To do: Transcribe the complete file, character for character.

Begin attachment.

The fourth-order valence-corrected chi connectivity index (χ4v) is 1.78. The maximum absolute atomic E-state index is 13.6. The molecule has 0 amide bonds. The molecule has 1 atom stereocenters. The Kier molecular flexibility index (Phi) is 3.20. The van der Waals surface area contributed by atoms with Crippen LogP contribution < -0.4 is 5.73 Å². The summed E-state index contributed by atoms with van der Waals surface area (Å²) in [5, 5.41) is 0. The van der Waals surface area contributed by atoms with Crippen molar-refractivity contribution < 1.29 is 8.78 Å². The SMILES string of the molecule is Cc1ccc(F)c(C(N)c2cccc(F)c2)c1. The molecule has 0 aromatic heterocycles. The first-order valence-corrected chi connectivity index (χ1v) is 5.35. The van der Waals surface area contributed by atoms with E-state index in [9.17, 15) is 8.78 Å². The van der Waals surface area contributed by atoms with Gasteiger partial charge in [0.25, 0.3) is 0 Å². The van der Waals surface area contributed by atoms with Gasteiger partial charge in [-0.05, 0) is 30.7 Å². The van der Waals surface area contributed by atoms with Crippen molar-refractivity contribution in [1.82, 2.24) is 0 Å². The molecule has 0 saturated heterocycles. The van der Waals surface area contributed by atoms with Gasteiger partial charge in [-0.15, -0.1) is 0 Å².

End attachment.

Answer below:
The fourth-order valence-corrected chi connectivity index (χ4v) is 1.78. The maximum absolute atomic E-state index is 13.6. The molecule has 0 amide bonds. The molecule has 1 atom stereocenters. The Kier molecular flexibility index (Phi) is 3.20. The van der Waals surface area contributed by atoms with Crippen LogP contribution < -0.4 is 5.73 Å². The summed E-state index contributed by atoms with van der Waals surface area (Å²) in [5, 5.41) is 0. The van der Waals surface area contributed by atoms with Crippen molar-refractivity contribution < 1.29 is 8.78 Å². The SMILES string of the molecule is Cc1ccc(F)c(C(N)c2cccc(F)c2)c1. The molecule has 0 aromatic heterocycles. The first-order valence-corrected chi connectivity index (χ1v) is 5.35. The van der Waals surface area contributed by atoms with E-state index in [9.17, 15) is 8.78 Å². The van der Waals surface area contributed by atoms with Gasteiger partial charge in [0.25, 0.3) is 0 Å². The van der Waals surface area contributed by atoms with Gasteiger partial charge in [-0.05, 0) is 30.7 Å². The van der Waals surface area contributed by atoms with Crippen molar-refractivity contribution in [1.82, 2.24) is 0 Å². The molecule has 0 saturated heterocycles. The van der Waals surface area contributed by atoms with Gasteiger partial charge in [-0.15, -0.1) is 0 Å².